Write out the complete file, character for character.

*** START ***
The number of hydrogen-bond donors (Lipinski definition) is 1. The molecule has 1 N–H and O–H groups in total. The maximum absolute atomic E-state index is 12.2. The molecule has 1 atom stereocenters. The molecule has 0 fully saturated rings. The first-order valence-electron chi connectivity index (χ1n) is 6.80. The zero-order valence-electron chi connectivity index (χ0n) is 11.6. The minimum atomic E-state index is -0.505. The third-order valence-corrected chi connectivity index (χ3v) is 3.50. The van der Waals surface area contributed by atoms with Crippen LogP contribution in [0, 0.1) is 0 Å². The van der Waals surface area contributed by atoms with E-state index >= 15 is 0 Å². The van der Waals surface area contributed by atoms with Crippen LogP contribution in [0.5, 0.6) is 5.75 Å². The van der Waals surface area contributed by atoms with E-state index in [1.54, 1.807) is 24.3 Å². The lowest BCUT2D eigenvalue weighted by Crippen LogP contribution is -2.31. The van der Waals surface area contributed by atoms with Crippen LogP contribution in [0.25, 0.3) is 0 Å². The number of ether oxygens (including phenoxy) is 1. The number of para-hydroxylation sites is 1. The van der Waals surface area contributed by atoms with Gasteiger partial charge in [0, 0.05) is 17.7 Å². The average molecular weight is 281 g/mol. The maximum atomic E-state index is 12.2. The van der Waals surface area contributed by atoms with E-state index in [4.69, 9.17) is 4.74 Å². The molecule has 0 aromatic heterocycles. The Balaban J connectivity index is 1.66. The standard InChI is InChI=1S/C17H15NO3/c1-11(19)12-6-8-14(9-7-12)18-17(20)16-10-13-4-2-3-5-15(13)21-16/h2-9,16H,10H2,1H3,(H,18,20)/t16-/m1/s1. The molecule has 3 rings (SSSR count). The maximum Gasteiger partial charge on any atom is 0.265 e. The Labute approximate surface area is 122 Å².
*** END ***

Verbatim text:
The number of hydrogen-bond donors (Lipinski definition) is 1. The molecule has 1 N–H and O–H groups in total. The maximum absolute atomic E-state index is 12.2. The molecule has 1 atom stereocenters. The molecule has 0 fully saturated rings. The first-order valence-electron chi connectivity index (χ1n) is 6.80. The zero-order valence-electron chi connectivity index (χ0n) is 11.6. The minimum atomic E-state index is -0.505. The third-order valence-corrected chi connectivity index (χ3v) is 3.50. The van der Waals surface area contributed by atoms with Crippen LogP contribution in [0, 0.1) is 0 Å². The van der Waals surface area contributed by atoms with E-state index >= 15 is 0 Å². The van der Waals surface area contributed by atoms with Crippen LogP contribution in [0.5, 0.6) is 5.75 Å². The van der Waals surface area contributed by atoms with E-state index in [1.54, 1.807) is 24.3 Å². The lowest BCUT2D eigenvalue weighted by Crippen LogP contribution is -2.31. The van der Waals surface area contributed by atoms with Crippen LogP contribution in [0.25, 0.3) is 0 Å². The number of ether oxygens (including phenoxy) is 1. The number of para-hydroxylation sites is 1. The van der Waals surface area contributed by atoms with Gasteiger partial charge in [0, 0.05) is 17.7 Å². The average molecular weight is 281 g/mol. The maximum atomic E-state index is 12.2. The van der Waals surface area contributed by atoms with E-state index in [4.69, 9.17) is 4.74 Å². The molecule has 0 aromatic heterocycles. The Balaban J connectivity index is 1.66. The standard InChI is InChI=1S/C17H15NO3/c1-11(19)12-6-8-14(9-7-12)18-17(20)16-10-13-4-2-3-5-15(13)21-16/h2-9,16H,10H2,1H3,(H,18,20)/t16-/m1/s1. The molecule has 3 rings (SSSR count). The maximum Gasteiger partial charge on any atom is 0.265 e. The Labute approximate surface area is 122 Å².